Love in the Time of Layoff: Her Expendable Career

April 1, 2009 posted by Deborah Siegel Deborah Siegel is the author of Sisterhood, Interrupted: From Radical Women to Grrls Gone Wild, creator of the group blog Girl w/Pen and a long-time friend of the Council.  The following was originally posted on Recession Wire as Deborah's latest installment of her weekly column, Love in the Time of Layoff. Those who read this column know that I’ve been writing very personally about how the downturn has affected my relationship. In all honesty, I’m starting to fear that by focusing on what’s happening inside relationships, we may be losing sight of larger contexts—what could and should be happening in the structures that govern our lives. The personal is political, after all! Whoever invented the notion that a wife who earns less than her husband has a career that is, by definition, “expendable”? The ubiquity of this sentence—“she has an expendable career”—was brought home to me once again when I read Diane Clehane’s “Recession Marriage Wars” in yesterday’s Daily Beast. Clehane poignantly shares her frustration that for her, and for many working mothers she knows, “The recession means wives are under pressure from their husbands who tell them a sitter is now a luxury they can’t afford.” These are working mothers, mind you—women who have defined themselves by their careers for most of their lives and who know that being a good mom and having a great career are not mutually exclusive. As someone with big hopes of starting a family, and as a feminist, I’m thinking government-funded or employer-subsidized childcare is sounding like a pretty darn good idea right about now.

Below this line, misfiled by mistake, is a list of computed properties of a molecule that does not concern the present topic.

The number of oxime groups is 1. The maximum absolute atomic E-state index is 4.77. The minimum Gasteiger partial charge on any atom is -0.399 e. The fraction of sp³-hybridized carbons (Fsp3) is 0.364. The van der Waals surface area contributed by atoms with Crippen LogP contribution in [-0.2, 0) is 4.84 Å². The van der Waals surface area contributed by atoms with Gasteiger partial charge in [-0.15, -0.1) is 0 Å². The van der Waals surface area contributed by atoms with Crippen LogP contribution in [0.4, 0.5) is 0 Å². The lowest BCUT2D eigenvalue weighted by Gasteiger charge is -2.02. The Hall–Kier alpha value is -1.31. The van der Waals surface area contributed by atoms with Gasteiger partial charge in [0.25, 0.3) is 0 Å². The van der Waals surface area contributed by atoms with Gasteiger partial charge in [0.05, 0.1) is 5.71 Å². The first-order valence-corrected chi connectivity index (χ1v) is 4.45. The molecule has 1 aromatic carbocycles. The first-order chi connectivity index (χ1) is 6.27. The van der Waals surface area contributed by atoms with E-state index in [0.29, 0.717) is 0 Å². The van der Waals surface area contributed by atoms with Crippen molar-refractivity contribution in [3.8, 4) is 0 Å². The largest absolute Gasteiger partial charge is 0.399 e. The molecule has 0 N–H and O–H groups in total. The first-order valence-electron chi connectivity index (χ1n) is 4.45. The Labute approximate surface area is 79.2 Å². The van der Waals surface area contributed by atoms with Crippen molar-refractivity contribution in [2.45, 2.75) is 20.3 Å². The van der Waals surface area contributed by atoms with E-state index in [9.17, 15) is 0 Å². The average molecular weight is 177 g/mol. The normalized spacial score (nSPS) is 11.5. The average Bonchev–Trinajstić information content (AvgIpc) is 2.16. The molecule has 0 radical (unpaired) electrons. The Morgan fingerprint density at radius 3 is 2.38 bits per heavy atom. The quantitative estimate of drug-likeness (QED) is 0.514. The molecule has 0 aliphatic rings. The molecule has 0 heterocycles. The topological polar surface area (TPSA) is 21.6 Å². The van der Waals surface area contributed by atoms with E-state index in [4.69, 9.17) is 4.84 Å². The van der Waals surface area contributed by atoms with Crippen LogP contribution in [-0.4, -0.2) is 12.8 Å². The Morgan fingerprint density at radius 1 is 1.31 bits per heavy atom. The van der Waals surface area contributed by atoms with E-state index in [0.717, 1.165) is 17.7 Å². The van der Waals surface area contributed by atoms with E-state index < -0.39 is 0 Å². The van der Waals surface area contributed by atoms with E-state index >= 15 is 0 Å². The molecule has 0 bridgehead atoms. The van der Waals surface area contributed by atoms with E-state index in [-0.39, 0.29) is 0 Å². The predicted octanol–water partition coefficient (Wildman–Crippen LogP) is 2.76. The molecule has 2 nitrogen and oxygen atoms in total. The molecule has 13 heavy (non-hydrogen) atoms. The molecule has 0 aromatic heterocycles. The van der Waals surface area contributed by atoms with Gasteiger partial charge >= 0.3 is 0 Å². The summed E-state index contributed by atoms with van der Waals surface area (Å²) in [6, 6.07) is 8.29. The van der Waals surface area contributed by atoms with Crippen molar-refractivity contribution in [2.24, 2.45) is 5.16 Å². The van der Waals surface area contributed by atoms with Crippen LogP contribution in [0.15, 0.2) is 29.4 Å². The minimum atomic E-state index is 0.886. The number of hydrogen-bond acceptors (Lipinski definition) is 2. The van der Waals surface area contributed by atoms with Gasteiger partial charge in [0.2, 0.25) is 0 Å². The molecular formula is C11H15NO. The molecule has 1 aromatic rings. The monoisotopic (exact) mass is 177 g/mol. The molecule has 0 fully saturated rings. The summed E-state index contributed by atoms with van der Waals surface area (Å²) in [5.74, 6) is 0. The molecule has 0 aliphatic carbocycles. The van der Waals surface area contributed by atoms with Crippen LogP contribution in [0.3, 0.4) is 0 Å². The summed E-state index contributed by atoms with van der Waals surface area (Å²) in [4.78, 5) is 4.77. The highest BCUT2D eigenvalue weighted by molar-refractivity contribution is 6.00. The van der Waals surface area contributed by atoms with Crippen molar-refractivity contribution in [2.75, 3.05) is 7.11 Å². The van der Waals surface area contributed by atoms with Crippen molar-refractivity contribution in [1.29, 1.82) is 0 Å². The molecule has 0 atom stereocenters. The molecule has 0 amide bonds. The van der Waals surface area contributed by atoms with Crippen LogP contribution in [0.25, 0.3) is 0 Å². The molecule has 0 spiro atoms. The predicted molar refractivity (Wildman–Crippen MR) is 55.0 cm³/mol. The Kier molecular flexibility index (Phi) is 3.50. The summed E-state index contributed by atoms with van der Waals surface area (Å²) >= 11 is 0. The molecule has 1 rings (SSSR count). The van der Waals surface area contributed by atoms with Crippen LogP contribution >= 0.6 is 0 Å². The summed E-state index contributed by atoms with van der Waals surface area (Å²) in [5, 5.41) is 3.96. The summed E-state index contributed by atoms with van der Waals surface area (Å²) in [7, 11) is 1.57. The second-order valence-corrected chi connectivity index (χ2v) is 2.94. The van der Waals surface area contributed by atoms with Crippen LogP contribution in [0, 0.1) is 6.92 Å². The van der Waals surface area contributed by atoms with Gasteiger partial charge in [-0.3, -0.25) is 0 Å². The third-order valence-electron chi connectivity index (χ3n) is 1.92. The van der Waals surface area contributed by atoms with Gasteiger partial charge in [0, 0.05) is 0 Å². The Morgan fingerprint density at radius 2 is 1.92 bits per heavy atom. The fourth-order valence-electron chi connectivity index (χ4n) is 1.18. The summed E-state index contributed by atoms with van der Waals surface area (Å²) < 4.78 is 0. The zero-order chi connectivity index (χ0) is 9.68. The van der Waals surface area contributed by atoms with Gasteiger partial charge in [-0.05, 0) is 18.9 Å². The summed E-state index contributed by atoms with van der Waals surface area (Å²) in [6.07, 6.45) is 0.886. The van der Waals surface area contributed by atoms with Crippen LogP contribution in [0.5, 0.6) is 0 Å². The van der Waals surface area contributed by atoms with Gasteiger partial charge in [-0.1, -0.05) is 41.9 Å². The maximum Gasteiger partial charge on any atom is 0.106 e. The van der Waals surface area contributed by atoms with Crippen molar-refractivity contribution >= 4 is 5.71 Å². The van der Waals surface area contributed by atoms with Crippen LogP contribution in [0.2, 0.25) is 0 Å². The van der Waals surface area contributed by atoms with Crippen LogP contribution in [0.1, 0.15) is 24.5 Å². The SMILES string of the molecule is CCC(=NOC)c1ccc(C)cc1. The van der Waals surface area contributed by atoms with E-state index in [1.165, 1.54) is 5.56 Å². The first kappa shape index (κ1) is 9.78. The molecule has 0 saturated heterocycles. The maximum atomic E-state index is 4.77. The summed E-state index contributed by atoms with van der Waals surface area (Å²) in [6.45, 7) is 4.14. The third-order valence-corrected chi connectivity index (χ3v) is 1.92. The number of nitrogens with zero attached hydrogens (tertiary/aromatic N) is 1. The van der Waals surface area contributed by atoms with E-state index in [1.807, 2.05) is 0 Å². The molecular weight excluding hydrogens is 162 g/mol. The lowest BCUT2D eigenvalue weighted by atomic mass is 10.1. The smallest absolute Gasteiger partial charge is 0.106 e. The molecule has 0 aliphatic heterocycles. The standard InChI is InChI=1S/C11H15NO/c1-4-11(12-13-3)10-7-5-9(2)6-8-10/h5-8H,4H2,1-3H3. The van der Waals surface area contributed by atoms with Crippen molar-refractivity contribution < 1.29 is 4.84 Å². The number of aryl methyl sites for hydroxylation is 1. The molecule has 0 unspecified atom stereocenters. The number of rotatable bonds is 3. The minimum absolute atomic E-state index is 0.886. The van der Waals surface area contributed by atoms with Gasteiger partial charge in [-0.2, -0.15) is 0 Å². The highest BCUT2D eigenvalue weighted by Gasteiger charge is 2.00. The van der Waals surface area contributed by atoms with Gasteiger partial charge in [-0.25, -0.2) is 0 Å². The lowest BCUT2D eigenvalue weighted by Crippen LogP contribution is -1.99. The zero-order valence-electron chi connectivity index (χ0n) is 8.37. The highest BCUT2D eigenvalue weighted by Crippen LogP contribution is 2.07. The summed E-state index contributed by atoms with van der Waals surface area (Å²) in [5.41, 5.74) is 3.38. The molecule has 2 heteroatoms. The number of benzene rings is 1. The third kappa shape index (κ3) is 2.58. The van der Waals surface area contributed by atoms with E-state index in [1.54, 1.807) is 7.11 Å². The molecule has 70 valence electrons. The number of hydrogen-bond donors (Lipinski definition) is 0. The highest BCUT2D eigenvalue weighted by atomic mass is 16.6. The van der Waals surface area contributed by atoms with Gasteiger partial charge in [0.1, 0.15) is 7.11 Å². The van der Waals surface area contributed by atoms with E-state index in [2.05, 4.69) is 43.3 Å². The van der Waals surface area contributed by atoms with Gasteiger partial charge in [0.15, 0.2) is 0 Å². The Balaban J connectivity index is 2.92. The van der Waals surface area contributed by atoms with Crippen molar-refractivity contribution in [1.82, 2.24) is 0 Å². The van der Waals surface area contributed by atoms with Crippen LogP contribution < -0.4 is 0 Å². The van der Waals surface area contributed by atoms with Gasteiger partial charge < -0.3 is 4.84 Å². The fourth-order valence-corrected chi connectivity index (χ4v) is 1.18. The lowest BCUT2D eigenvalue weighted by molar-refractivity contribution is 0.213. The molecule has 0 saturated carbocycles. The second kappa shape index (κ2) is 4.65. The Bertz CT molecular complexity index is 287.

But instead of going there, so much of the writing about how recession is affecting relationships (mea culpa!) tends to focus on marital fallout alone. Says Clehane, whose contracts have been halved but who refuses to give up the work she loves, “No matter how many times we have the conversation, my husband doesn’t understand why I’ve chosen to drive myself crazy staying up half the night to write for half of what I was making a year ago.” Is it that surprising to the men who married us, in part, for our ambition that we’re going to fight righteously for our beloved, hard-won careers? I mean, isn’t that what they’re going to do in the instances where they are the ones with the so-called “expendable” jobs? My computer dictionary defines “expendable” as “not worth preserving or saving for reuse; easily sacrificed or dispensed with if the need arises or in order to achieve an aim.”  For women like Clehane, women like me, and women everywhere whose work is not merely central to our identity but a contribution to society and to the GNP, words like “compromise,” “expendable,” and “sacrifice” take us back to the days when Father Knew Best and paychecks were gendered male. While ruthless pragmatists may reduce a woman’s worth to a cost/benefit analysis, I for one will pull a Lysistrata on Marco the minute he suggests my work is not worth the cost of daycare. So here’s what I suggest: Let’s dispense these putrid terms from our collective vocabulary. Let’s turn our frustration around and make the personal political once more. Let’s take to the streets—to our employers! to Capitol Hill! to the new White House Council on Women and Girls!—and rally for subsidized childcare.  This is not a women’s issue, by the way, but an economic affair.  For efforts already underway, and efforts to join, see here.


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